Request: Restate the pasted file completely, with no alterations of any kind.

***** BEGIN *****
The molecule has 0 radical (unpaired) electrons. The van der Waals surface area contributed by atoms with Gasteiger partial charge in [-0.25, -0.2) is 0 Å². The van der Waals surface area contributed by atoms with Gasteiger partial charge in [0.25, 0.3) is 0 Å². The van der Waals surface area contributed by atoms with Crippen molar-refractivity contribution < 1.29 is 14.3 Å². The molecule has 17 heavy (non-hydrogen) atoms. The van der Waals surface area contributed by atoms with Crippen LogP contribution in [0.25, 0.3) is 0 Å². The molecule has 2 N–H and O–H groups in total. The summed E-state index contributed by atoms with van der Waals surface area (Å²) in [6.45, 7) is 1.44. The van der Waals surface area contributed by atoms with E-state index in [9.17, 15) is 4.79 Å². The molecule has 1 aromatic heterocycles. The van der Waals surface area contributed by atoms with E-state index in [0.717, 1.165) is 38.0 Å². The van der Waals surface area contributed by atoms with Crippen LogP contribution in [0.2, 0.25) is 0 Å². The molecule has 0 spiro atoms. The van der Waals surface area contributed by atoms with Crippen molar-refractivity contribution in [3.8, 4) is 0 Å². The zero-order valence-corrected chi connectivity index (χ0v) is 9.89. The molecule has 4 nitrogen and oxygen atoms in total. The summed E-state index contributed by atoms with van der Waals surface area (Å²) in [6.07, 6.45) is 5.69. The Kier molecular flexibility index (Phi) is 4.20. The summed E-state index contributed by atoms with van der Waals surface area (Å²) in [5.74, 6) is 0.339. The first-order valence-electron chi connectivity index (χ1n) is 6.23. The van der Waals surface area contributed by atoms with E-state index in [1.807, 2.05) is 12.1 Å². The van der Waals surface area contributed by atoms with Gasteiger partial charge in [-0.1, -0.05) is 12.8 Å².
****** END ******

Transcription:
The molecule has 0 radical (unpaired) electrons. The van der Waals surface area contributed by atoms with Gasteiger partial charge in [-0.25, -0.2) is 0 Å². The van der Waals surface area contributed by atoms with Gasteiger partial charge in [0.25, 0.3) is 0 Å². The van der Waals surface area contributed by atoms with Crippen molar-refractivity contribution < 1.29 is 14.3 Å². The molecule has 17 heavy (non-hydrogen) atoms. The van der Waals surface area contributed by atoms with Crippen LogP contribution in [0.25, 0.3) is 0 Å². The molecule has 2 N–H and O–H groups in total. The summed E-state index contributed by atoms with van der Waals surface area (Å²) in [6.45, 7) is 1.44. The van der Waals surface area contributed by atoms with E-state index in [9.17, 15) is 4.79 Å². The molecule has 1 aromatic heterocycles. The van der Waals surface area contributed by atoms with E-state index in [0.717, 1.165) is 38.0 Å². The van der Waals surface area contributed by atoms with Crippen LogP contribution in [0.2, 0.25) is 0 Å². The molecule has 0 spiro atoms. The van der Waals surface area contributed by atoms with Crippen molar-refractivity contribution in [3.8, 4) is 0 Å². The zero-order valence-corrected chi connectivity index (χ0v) is 9.89. The molecule has 4 nitrogen and oxygen atoms in total. The summed E-state index contributed by atoms with van der Waals surface area (Å²) in [6.07, 6.45) is 5.69. The Kier molecular flexibility index (Phi) is 4.20. The summed E-state index contributed by atoms with van der Waals surface area (Å²) in [5.74, 6) is 0.339. The first-order valence-electron chi connectivity index (χ1n) is 6.23. The van der Waals surface area contributed by atoms with E-state index in [1.807, 2.05) is 12.1 Å². The van der Waals surface area contributed by atoms with Gasteiger partial charge in [-0.1, -0.05) is 12.8 Å².